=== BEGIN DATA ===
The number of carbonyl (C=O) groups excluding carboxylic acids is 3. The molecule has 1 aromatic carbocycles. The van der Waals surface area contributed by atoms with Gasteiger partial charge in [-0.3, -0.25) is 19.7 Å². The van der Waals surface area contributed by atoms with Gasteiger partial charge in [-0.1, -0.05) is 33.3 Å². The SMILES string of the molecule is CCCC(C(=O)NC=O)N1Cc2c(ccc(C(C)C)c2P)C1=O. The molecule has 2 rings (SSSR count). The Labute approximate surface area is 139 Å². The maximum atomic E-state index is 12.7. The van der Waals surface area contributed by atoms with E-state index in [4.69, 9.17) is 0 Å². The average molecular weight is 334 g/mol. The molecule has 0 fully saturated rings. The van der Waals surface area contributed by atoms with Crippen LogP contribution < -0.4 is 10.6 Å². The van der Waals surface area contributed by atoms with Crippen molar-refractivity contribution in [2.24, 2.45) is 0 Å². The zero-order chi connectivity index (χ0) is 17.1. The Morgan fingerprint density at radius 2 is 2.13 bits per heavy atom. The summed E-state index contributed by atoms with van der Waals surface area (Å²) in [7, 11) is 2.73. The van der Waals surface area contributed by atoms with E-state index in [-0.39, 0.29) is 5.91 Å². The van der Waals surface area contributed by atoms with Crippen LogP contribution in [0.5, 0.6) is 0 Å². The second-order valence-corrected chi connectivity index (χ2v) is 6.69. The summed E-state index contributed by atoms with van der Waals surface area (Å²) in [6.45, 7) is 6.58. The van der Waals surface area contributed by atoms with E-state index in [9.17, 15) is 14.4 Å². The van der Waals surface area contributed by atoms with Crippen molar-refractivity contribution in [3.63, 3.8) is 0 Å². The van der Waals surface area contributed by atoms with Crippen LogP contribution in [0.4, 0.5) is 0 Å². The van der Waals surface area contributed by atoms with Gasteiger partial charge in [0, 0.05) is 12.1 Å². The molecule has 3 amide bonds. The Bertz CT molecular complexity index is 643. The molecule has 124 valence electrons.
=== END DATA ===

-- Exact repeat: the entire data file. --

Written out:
The number of carbonyl (C=O) groups excluding carboxylic acids is 3. The molecule has 1 aromatic carbocycles. The van der Waals surface area contributed by atoms with Gasteiger partial charge in [-0.3, -0.25) is 19.7 Å². The van der Waals surface area contributed by atoms with Gasteiger partial charge in [-0.1, -0.05) is 33.3 Å². The SMILES string of the molecule is CCCC(C(=O)NC=O)N1Cc2c(ccc(C(C)C)c2P)C1=O. The molecule has 2 rings (SSSR count). The Labute approximate surface area is 139 Å². The maximum atomic E-state index is 12.7. The van der Waals surface area contributed by atoms with E-state index in [4.69, 9.17) is 0 Å². The average molecular weight is 334 g/mol. The molecule has 0 fully saturated rings. The van der Waals surface area contributed by atoms with Crippen LogP contribution < -0.4 is 10.6 Å². The van der Waals surface area contributed by atoms with Crippen molar-refractivity contribution in [2.24, 2.45) is 0 Å². The zero-order chi connectivity index (χ0) is 17.1. The Morgan fingerprint density at radius 2 is 2.13 bits per heavy atom. The summed E-state index contributed by atoms with van der Waals surface area (Å²) in [7, 11) is 2.73. The van der Waals surface area contributed by atoms with E-state index in [-0.39, 0.29) is 5.91 Å². The van der Waals surface area contributed by atoms with Crippen LogP contribution in [0.5, 0.6) is 0 Å². The second-order valence-corrected chi connectivity index (χ2v) is 6.69. The summed E-state index contributed by atoms with van der Waals surface area (Å²) in [6.45, 7) is 6.58. The van der Waals surface area contributed by atoms with E-state index in [9.17, 15) is 14.4 Å². The van der Waals surface area contributed by atoms with Crippen molar-refractivity contribution in [3.63, 3.8) is 0 Å². The van der Waals surface area contributed by atoms with Crippen LogP contribution in [0.4, 0.5) is 0 Å². The van der Waals surface area contributed by atoms with Gasteiger partial charge in [0, 0.05) is 12.1 Å². The molecule has 3 amide bonds. The Bertz CT molecular complexity index is 643. The molecule has 124 valence electrons.